Today, I had the opportunity to give a short homily at our church here in Chicago. It was my first one (!) and I wanted to share it with you here on the blog. Click the audio thingy above to play it in your ears or read below (or both)!
26 In the sixth month the angel Gabriel was sent by God to a town in Galilee called Nazareth, 27 to a virgin engaged to a man whose name was Joseph, of the house of David. The virgin’s name was Mary. 28 And he came to her and said, “Greetings, favored one! The Lord is with you.” 29 But she was much perplexed by his words and pondered what sort of greeting this might be. 30 The angel said to her, “Do not be afraid, Mary, for you have found favor with God. 31 And now, you will conceive in your womb and bear a son, and you will name him Jesus. 32 He will be great, and will be called the Son of the Most High, and the Lord God will give to him the throne of his ancestor David. 33 He will reign over the house of Jacob forever, and of his kingdom there will be no end.” 34 Mary said to the angel, “How can this be, since I am a virgin?” 35 The angel said to her, “The Holy Spirit will come upon you, and the power of the Most High will overshadow you; therefore the child to be born will be holy; he will be called Son of God. 36 And now, your relative Elizabeth in her old age has also conceived a son; and this is the sixth month for her who was said to be barren. 37 For nothing will be impossible with God.” 38 Then Mary said, “Here am I, the servant of the Lord; let it be with me according to your word.” Then the angel departed from her.
Let’s wait until we’re ready.
We will... When the time is right.
Those were the sentiments my wife and I shared during the early years of our marriage before Rory - our now 6-year-old daughter - was born.
We’re not ready... Yet.
And then, one day, about four years into marriage, we had a realization... We were never going to be ready. The time would never be ‘right’. And so we surrendered to the longing we both shared to have a baby. Which, as unprepared as we were, we did very shortly after the Spirit moved us to submit to the “coming of Rory” - as I say:) And life, that one night in our small home in Reno, NV, changed forever. With a miraculous team of midwives and doulas buzzing around, a couple of hours past midnight after my birthday in the summer of 2013, life forever changed from BR to AR (Before Rory to After Rory).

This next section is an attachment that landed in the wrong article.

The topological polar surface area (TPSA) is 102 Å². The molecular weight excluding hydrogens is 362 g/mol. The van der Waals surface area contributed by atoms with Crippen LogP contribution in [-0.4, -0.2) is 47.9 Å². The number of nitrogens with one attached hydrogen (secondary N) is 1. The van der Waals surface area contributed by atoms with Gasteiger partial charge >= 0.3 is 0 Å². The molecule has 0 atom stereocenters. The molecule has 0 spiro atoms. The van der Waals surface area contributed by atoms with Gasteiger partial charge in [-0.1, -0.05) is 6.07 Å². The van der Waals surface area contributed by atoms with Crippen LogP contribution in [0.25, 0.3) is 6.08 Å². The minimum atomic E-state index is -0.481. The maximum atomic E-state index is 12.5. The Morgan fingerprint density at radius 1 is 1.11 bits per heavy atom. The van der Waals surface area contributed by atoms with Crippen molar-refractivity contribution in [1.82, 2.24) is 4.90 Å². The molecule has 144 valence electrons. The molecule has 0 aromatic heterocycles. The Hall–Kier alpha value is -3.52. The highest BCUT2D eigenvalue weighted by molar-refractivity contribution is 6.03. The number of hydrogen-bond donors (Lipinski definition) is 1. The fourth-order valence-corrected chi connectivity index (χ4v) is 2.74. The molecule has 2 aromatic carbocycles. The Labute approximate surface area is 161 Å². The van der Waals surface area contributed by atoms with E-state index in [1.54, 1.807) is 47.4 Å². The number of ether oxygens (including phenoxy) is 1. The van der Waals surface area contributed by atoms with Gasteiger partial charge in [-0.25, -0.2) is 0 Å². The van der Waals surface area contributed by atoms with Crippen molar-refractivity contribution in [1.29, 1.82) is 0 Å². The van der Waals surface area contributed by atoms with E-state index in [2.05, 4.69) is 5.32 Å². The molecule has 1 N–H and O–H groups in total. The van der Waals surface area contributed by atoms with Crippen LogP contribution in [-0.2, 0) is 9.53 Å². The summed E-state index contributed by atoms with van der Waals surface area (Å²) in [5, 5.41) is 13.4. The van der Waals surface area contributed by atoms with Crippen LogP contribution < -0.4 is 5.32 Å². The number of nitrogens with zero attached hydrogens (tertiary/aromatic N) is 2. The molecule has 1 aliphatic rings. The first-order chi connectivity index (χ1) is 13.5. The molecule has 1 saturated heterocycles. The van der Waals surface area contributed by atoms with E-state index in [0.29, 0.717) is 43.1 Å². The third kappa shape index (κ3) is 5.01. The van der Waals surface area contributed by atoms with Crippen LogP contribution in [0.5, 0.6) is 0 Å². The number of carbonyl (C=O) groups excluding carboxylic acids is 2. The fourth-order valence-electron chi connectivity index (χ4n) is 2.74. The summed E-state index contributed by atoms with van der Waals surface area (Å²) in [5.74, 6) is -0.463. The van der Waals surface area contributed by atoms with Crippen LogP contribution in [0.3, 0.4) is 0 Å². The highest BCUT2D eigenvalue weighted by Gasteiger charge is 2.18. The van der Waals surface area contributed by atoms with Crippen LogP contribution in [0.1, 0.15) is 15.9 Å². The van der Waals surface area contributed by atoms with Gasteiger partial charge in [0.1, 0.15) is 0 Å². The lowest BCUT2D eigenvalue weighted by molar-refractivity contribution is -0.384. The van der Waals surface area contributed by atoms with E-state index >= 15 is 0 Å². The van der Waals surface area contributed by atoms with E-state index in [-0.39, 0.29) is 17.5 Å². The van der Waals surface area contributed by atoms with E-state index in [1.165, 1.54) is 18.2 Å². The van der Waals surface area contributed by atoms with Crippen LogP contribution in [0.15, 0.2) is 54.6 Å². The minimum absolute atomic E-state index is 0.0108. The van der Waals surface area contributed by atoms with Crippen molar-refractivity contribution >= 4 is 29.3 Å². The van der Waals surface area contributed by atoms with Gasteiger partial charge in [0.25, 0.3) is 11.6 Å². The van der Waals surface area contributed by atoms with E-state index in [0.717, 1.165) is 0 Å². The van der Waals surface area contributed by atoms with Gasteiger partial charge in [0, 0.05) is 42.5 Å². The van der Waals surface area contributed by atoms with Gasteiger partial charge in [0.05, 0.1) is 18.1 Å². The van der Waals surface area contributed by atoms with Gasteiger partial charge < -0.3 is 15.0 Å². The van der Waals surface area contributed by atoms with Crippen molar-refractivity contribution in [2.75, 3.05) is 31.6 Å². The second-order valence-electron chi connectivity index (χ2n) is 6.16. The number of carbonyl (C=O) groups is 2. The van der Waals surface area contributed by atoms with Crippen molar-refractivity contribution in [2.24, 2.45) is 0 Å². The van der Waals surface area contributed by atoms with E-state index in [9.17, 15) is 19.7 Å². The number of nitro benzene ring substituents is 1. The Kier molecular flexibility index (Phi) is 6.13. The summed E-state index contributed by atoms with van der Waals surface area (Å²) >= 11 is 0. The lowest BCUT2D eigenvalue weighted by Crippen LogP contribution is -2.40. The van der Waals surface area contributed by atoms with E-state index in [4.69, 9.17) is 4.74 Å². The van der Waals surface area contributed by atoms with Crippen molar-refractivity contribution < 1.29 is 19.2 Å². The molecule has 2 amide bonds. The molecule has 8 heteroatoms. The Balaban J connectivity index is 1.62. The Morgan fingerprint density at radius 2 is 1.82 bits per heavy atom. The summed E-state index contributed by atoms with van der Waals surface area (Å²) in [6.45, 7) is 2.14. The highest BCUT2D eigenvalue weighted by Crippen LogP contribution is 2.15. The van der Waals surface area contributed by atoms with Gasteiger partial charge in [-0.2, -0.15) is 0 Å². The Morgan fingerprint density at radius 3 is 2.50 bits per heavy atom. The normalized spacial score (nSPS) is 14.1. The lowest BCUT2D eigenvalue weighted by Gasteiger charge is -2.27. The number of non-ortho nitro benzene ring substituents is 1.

But I’m getting ahead of the story here. Because in this moment of Advent, we’re still waiting. Still preparing for the incarnation.
And Mary, when the angel Gabriel came to her and announced that she’d carry the Christ-child, wasn’t ready. She didn’t live in a cushy Pinterest-worthy home. She was a poor and unwed teenage woman in first-century Palestine. As cheery as Gabriel sounded when he made the announcement of her immaculate pregnancy, I’d imagine it didn’t seem like good news. The timing was a little off, to say the least.
How many times in your life has the good news first sounded a whole lot like bad news?
But in the story, it’s astounding how shockingly fast Mary’s hesitation turns into a wholehearted “Yes” to this inconvenient mission. And thankfully, she found solidarity with her cousin, Elizabeth, a pronounced “barren woman” who the angel also announced was miraculously 6-months pregnant (with who’d be named John, the baptizer). Elizabeth and her husband, Zecharia were likely not ready either.
So much of life’s stress comes from the weight we place on our own shoulders to prepare for the worst. To figure it all out beforehand. We want to be safe and comfortable and provide for those we love. We wouldn’t want to be a burden on anyone, would we? It’s all well-intended stuff. Our self-salvation plans look so perfect in our minds. If things will only work out like... that...
But life hardly ever does. Especially the best things. And this time of year, when the Advent police are out making sure everyone is “preparing” perfectly for Christmas (don’t you dare celebrate, yet!!) - know that it’s actually impossible to be perfectly ready for what God has in store for you and all of us.
But like Mary, may we be blessed with the wisdom to surrender our idea of good news for the Good News of God that comes whether we’re ready or not. And may we find solidarity with others who aren’t ready either.